Time To Pump The Brakes On Some Marijuana Health Benefits Claims

It’s often difficult to tell the difference between fact and fiction, especially in today’s climate which is causing some medical researchers to speak up about some of the claims of health benefits surrounding marijuana.
Time To Pump The Brakes On Some Marijuana Health Benefits Claims

As pot legalization efforts spread across the United States, the research and medical communities are urging customers to be cautious of supposed marijuana health benefits. It is a problem that experts are struggling to keep up with due to the speed with which marijuana has gained societal acceptance. With California’s large population now firmly in the mix, the problem is only set to grow.

Medical marijuana has been legal in California for some time, but now vendors are allowed to sell recreationally. Legal pot shops started coming online in the past 6 months, and, to their credit, many of the shop owners and their staff of “budtenders” are making an effort to remind customers they are not medical professionals. Pot proselytizers on the Internet, on the other hand, don’t seem to be sharing that same restraint.

Whether the discussion involves the recreational use or medical marijuana, the web is rife with questionable claims. One such claim is the unfounded assertion that marijuana can cure cancer. Dr. Joseph A. Califano of UC San Diego’s Head and Neck Cancer Center, along with much of the medical community, is quick to remind customers that while the CBD found in cannabis is being studied for cancer treatment, no conclusive evidence has been found. The curative nature of the drug is being studied alongside potential marijuana health risks.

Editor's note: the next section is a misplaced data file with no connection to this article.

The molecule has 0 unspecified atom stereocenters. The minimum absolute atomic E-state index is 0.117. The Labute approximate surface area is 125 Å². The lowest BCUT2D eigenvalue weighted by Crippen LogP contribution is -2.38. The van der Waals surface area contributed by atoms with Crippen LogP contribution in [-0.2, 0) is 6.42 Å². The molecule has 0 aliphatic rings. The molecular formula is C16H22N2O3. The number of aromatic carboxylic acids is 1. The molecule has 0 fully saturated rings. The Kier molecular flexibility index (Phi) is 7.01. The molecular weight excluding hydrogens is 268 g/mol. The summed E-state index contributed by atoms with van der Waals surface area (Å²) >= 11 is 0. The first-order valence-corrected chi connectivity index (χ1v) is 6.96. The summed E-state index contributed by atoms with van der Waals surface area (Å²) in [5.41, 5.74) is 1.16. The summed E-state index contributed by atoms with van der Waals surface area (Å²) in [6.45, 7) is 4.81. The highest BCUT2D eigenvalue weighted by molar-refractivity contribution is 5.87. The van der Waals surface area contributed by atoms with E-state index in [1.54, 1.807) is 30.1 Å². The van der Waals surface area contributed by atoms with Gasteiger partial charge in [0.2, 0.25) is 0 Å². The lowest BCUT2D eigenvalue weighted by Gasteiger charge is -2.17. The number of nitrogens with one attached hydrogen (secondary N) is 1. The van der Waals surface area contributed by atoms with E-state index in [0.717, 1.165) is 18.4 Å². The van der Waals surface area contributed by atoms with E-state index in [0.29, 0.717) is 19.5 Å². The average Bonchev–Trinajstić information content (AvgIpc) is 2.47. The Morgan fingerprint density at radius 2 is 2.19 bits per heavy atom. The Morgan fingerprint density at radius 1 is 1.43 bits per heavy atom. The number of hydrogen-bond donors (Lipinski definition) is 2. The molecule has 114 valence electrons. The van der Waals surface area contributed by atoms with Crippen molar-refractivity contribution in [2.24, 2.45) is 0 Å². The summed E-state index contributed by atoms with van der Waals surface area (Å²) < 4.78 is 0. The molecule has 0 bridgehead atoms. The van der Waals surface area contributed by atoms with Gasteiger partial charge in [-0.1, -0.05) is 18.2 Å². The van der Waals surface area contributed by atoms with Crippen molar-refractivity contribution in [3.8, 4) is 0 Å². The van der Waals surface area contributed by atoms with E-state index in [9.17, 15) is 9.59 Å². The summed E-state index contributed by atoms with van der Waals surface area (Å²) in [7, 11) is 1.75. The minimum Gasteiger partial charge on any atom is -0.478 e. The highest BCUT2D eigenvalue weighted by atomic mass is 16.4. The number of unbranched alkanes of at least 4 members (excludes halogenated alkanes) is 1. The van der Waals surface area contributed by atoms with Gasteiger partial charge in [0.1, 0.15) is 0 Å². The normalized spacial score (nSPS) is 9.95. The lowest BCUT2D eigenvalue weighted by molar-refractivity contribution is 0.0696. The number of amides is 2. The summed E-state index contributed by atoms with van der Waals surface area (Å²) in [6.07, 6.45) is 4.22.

Who’s Making These Marijuana Health Benefit Claims?

It doesn’t take much effort to find a website somewhere claiming marijuana health benefits, with little dialogue on marijuana health risks. With free speech, a protected right, humans and Internet bots alike can write up fictional marijuana health benefits and send them across the web. The web also makes it easy to find muddled studies that give these claims the appearance of scientific backing but in reality, require more rigorous research.

This also fails to account for simple human psychology. A person suffering a life-threatening condition like cancer will be much more susceptible to the hopeful benefits of medical marijuana and quicker to disregard more troubling marijuana health risks. Faced with death, people can convince themselves to believe what they want to believe.

The Trouble With Marijuana Research and Funding

The solution is a more rigorous study of medical marijuana against any marijuana health risks. Unfortunately, the controversial history of the drug has made this a difficult proposition. Following its brief, recreational heyday during the 1960’s counterculture movement, the Nixon administration classified marijuana as a Schedule 1 drug. This puts marijuana in the same category as heroin and LSD. The government sees no medicinal value in this classification of drugs. What this means in practice is that physicians and researchers, many of whom believe the drug has been misclassified, face considerable challenges in obtaining funding or product to study any evidence of marijuana health benefits.

What Do We Know About Marijuana?

Despite all the confusion and obstacles, some research has been conducted on potential marijuana health risks and benefits. There is some data, for instance, that support the use of marijuana in helping conditions like chronic pain and seizures. Marijuana has also shown potential in treating chemotherapy-related side effects.

The National Academies of Science, Engineering, and Medicine released a report in 2017 regarding the marijuana issue. The through-line of the report is that additional study is needed to reach any sort of consensus on marijuana health benefits. As the drug is approved for legal use in more jurisdictions these questions will need to be answered, but the federal government must first reclassify the drug to free up the funding and access necessary for the research.

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